You want to suggest as soon as possible that you continue the conversation in another form. Maybe it’s a phone call, email, private messaging or even in person.

4. Use Social & Review Monitoring

There are literally thousands of places online where someone can talk about your business. While it’s not possible to monitor every place, there are some really common in very public places that you’re going to want to keep an eye on. There are plenty of tools that are available to make this easier many of which are free or a small investment.

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When people think about reviews, sites like Yelp, Google Plus, Trip Advisor or Angie’s List come to mind.  What you need to understand is that conversations about your business can happen many more places than the ones designed to accept and publish a review.

Facebook news feeds, twitter posts, online discussion forums and image sharing sites barely begins to scratch the surface as to the number of locations someone can talk about your business.  To get a better understanding of the magnitude simply look at the Conversation Prism which outlines a snapshot of this.  It’s growing by the day.

While you may not be able to catch every conversations. That’s why it’s  important to leverage tools that allow you to search and monitor as many of the common locations for conversations about your business.  Beyond mentions of your name, you need to be monitoring things like product names, store locations or even names of key company representatives.

Below are a few tools to get you started.

Google Alerts

Google Alerts is a free service provided by Google which allows you to have search results sent to you by email when the Google discovers new appearances of specific keywords that you define.

For example, if you were to ask Google Alerts to send you any examples of where they find your business name or maybe a partner or owner of the company, when they find those results, an email alert will be sent to you.  Google Alerts can be tricky to setup and won’t always render the results you want.  For example, if I were to setup a search for “Mike Schmidt”, I’d not only be sent information about a smart guy 😉 but I’d get a lot of mentions of Mike Schmidt the Hall Of Fame 3rd Baseman for Philly’s.

Hootsuite

Hootsuite provides a free account as well as paid accounts. In most instances the free account is sufficient for most businesses.  Hootsuite’s specialty is allowing you to setup and monitor mentions of your business name or related keywords in Facebook, LinkedIn and Twitter.  If there are product names or hashtags related to your business these searches are easy to setup.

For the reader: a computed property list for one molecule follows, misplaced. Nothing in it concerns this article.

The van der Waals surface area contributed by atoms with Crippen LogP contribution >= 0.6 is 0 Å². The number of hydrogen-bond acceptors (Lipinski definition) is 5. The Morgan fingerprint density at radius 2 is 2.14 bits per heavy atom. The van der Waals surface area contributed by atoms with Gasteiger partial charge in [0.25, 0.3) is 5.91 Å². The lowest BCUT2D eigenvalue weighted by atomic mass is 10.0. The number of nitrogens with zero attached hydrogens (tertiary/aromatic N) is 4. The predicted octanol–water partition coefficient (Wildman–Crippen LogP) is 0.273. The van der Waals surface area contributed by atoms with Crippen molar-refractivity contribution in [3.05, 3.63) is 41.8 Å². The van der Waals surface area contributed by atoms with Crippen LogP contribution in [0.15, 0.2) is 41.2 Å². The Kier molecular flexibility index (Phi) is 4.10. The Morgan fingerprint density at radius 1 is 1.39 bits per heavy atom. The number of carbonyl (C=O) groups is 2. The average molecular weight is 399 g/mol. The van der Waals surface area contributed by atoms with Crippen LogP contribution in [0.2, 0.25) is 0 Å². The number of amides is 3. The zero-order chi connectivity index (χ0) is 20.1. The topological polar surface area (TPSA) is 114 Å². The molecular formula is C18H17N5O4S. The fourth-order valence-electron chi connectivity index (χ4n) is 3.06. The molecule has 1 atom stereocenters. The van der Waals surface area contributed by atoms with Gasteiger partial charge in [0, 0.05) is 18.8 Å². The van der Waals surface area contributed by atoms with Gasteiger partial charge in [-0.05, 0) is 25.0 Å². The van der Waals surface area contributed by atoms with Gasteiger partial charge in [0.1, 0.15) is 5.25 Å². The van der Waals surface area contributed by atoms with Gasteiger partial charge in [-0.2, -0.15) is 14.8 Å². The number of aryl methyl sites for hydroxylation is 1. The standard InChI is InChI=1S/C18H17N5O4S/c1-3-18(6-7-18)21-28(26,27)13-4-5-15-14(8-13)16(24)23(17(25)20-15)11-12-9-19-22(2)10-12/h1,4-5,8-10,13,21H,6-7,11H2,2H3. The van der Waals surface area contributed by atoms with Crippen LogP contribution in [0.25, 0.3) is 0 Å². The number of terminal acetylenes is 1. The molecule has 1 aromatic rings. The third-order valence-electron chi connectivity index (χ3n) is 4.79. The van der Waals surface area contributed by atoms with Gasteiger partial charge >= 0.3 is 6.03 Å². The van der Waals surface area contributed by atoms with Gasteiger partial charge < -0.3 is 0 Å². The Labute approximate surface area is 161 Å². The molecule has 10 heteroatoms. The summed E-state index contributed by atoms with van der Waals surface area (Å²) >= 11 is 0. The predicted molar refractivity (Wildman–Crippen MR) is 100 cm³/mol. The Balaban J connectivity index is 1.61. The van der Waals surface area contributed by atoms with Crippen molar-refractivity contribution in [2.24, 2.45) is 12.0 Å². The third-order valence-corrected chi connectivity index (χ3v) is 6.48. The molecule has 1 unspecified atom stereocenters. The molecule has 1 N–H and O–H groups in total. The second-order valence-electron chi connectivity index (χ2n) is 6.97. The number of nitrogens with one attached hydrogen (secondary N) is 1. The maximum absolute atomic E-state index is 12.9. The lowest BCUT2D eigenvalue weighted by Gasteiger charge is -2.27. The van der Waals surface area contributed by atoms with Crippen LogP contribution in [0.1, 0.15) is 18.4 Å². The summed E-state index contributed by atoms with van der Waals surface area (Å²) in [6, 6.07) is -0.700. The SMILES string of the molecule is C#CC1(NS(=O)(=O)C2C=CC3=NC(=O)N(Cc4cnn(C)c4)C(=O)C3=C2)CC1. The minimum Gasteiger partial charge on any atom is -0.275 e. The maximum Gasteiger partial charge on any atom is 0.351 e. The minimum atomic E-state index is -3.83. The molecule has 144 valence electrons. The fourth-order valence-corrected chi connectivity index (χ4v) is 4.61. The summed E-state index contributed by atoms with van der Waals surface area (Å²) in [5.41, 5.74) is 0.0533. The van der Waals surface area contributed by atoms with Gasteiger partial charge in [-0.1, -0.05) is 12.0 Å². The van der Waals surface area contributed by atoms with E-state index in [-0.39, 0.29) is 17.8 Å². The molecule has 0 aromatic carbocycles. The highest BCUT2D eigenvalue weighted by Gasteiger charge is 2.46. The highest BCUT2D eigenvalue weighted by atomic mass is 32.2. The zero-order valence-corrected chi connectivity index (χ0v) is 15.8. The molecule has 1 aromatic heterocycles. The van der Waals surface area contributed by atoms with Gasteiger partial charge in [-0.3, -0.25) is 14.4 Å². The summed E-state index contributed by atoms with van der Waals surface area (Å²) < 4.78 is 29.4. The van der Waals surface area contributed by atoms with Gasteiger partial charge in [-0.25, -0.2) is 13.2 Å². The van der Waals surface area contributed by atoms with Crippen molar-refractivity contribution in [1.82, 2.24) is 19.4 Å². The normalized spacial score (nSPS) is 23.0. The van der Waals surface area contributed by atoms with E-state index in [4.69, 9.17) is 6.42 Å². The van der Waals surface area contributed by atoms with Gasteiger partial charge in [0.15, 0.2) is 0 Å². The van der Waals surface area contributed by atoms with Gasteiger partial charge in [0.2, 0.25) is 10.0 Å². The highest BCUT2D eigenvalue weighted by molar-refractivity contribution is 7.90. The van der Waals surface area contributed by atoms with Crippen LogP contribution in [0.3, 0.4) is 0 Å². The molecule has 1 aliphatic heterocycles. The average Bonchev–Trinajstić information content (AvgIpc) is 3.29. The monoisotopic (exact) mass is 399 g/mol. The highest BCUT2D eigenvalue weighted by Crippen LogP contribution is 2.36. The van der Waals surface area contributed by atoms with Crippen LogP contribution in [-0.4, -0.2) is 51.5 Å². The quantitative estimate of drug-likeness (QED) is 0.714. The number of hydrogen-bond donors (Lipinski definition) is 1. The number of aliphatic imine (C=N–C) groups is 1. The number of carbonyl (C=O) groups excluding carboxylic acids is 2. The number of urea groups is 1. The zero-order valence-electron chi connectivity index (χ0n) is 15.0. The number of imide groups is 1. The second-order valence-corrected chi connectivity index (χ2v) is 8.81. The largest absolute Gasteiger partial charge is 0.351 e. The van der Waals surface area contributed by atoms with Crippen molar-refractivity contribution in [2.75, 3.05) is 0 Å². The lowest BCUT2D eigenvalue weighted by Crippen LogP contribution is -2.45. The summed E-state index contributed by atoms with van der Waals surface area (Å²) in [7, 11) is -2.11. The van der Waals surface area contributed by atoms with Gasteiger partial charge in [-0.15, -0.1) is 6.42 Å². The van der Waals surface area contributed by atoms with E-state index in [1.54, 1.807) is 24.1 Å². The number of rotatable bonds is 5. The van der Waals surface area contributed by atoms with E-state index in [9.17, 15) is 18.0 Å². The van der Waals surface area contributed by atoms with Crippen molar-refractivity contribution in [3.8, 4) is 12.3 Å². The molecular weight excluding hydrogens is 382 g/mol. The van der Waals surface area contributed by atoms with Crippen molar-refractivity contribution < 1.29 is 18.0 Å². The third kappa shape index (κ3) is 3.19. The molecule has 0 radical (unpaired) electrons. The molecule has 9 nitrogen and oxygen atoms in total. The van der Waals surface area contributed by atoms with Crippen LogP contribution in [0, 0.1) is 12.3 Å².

Mention

Mention is a paid tool that also does monitoring of social media sites.  The real power of Mention is the ability to setup advanced searches to just get the alerts you want.  You can setup a search to only notify you based on the calculated sentiment of the mention (ie. they said your company name and something negative.)  And, in my case, I could only be notified if they found the name “Mike Schmidt” without any references of baseball.

ReviewPush

ReviewPush is a paid service that monitors approximately 35 different review sites. This covers many of the main review sites where people are likely to leave reviews online. Now it’s true that many of the review sites will email you when a new review has been listed. However, in order for that to happen, you must have an account on each of these sites.  ReviewPush is a great option to monitor a large number of commonly used sites without having to have accounts for each one.

The One Thing You Absolutely Must Do Next

If you’ve been in business for any period of time, you likely already have a sense of how to handle some of the toughest situations that can come up.

But, what I see businesses fail at time and time again is having a solid defensive strategy against negative reviews.  

What do I mean by this?

Simply, most businesses don’t have enough (or any) positive reviews, so when someone slams your business online with a one-star review, it sticks out like a sore thumb.  

So the one thing you absolutely must do next?  Ask happy customers to share their experience online.  They say the best defense is a good offense.

If I’ve just whetted your appetite for more about how to get good and consistent reviews from your clients and customers, then you’re really going to want to bookmark this page and check back next month — I’ll be showing you exactly how Anchor Wave utilizes reputation management campaigns and some advanced tips and tricks.

It’s guaranteed to be a good one.

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Mike Schmidt
CEO & Founder at Anchor Wave
Mike Schmidt launched Anchor Wave Internet Solutions, LLC, in 2003 as a 22-year-old University of Arizona graduate with a vision: to become a leader in the website design industry. Since then, he has steadily built the business from a one-man business to a 20-person. Anchor Wave is a Tucson small business success story.